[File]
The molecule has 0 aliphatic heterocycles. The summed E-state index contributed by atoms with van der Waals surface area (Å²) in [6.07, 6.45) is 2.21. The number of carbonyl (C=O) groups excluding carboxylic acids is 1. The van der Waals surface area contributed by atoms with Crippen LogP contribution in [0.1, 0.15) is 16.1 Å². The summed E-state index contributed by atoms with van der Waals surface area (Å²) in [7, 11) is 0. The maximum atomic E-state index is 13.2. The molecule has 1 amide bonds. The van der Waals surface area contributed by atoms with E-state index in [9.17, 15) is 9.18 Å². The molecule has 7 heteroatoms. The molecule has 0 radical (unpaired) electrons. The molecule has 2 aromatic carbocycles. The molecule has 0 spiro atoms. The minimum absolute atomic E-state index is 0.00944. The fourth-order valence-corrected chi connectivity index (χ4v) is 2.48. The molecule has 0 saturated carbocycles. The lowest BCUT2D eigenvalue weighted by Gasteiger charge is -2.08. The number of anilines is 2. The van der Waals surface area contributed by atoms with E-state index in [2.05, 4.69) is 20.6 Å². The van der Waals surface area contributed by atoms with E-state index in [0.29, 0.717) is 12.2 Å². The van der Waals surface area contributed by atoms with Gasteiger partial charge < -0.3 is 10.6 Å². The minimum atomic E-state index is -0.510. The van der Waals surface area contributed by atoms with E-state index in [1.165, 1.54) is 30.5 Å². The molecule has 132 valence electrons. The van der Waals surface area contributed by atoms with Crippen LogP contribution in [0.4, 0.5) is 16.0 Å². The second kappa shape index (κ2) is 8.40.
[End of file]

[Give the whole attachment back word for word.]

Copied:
The molecule has 0 aliphatic heterocycles. The summed E-state index contributed by atoms with van der Waals surface area (Å²) in [6.07, 6.45) is 2.21. The number of carbonyl (C=O) groups excluding carboxylic acids is 1. The van der Waals surface area contributed by atoms with Crippen LogP contribution in [0.1, 0.15) is 16.1 Å². The summed E-state index contributed by atoms with van der Waals surface area (Å²) in [7, 11) is 0. The maximum atomic E-state index is 13.2. The molecule has 1 amide bonds. The van der Waals surface area contributed by atoms with E-state index in [9.17, 15) is 9.18 Å². The molecule has 7 heteroatoms. The molecule has 0 radical (unpaired) electrons. The molecule has 2 aromatic carbocycles. The molecule has 0 spiro atoms. The minimum absolute atomic E-state index is 0.00944. The fourth-order valence-corrected chi connectivity index (χ4v) is 2.48. The molecule has 0 saturated carbocycles. The lowest BCUT2D eigenvalue weighted by Gasteiger charge is -2.08. The number of anilines is 2. The van der Waals surface area contributed by atoms with E-state index in [2.05, 4.69) is 20.6 Å². The van der Waals surface area contributed by atoms with E-state index in [0.29, 0.717) is 12.2 Å². The van der Waals surface area contributed by atoms with Gasteiger partial charge < -0.3 is 10.6 Å². The minimum atomic E-state index is -0.510. The van der Waals surface area contributed by atoms with E-state index in [1.165, 1.54) is 30.5 Å². The molecule has 132 valence electrons. The van der Waals surface area contributed by atoms with Crippen LogP contribution in [0.4, 0.5) is 16.0 Å². The second kappa shape index (κ2) is 8.40.